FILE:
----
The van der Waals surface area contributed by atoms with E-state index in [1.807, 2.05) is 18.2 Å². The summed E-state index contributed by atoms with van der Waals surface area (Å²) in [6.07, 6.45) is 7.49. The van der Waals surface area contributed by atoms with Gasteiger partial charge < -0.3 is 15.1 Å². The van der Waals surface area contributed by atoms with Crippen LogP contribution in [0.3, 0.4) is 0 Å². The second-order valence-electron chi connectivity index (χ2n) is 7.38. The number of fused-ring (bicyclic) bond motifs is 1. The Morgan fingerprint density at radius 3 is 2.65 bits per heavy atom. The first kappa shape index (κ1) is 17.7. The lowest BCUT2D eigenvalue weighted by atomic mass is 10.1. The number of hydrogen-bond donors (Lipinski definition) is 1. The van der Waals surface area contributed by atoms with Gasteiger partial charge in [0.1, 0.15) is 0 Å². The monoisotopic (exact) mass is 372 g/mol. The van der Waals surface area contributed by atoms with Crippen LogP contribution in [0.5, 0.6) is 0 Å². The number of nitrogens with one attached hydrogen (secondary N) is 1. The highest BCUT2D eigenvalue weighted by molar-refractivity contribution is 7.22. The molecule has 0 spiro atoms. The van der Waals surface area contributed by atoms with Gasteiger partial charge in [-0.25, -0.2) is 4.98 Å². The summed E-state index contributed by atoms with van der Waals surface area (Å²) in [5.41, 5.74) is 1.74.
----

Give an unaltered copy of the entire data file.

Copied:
The van der Waals surface area contributed by atoms with E-state index in [1.807, 2.05) is 18.2 Å². The summed E-state index contributed by atoms with van der Waals surface area (Å²) in [6.07, 6.45) is 7.49. The van der Waals surface area contributed by atoms with Gasteiger partial charge < -0.3 is 15.1 Å². The van der Waals surface area contributed by atoms with Crippen LogP contribution in [0.3, 0.4) is 0 Å². The second-order valence-electron chi connectivity index (χ2n) is 7.38. The number of fused-ring (bicyclic) bond motifs is 1. The Morgan fingerprint density at radius 3 is 2.65 bits per heavy atom. The first kappa shape index (κ1) is 17.7. The lowest BCUT2D eigenvalue weighted by atomic mass is 10.1. The number of hydrogen-bond donors (Lipinski definition) is 1. The van der Waals surface area contributed by atoms with Gasteiger partial charge in [0.1, 0.15) is 0 Å². The monoisotopic (exact) mass is 372 g/mol. The van der Waals surface area contributed by atoms with Crippen LogP contribution in [0.5, 0.6) is 0 Å². The number of nitrogens with one attached hydrogen (secondary N) is 1. The highest BCUT2D eigenvalue weighted by molar-refractivity contribution is 7.22. The molecule has 0 spiro atoms. The van der Waals surface area contributed by atoms with Gasteiger partial charge in [-0.25, -0.2) is 4.98 Å². The summed E-state index contributed by atoms with van der Waals surface area (Å²) in [5.41, 5.74) is 1.74.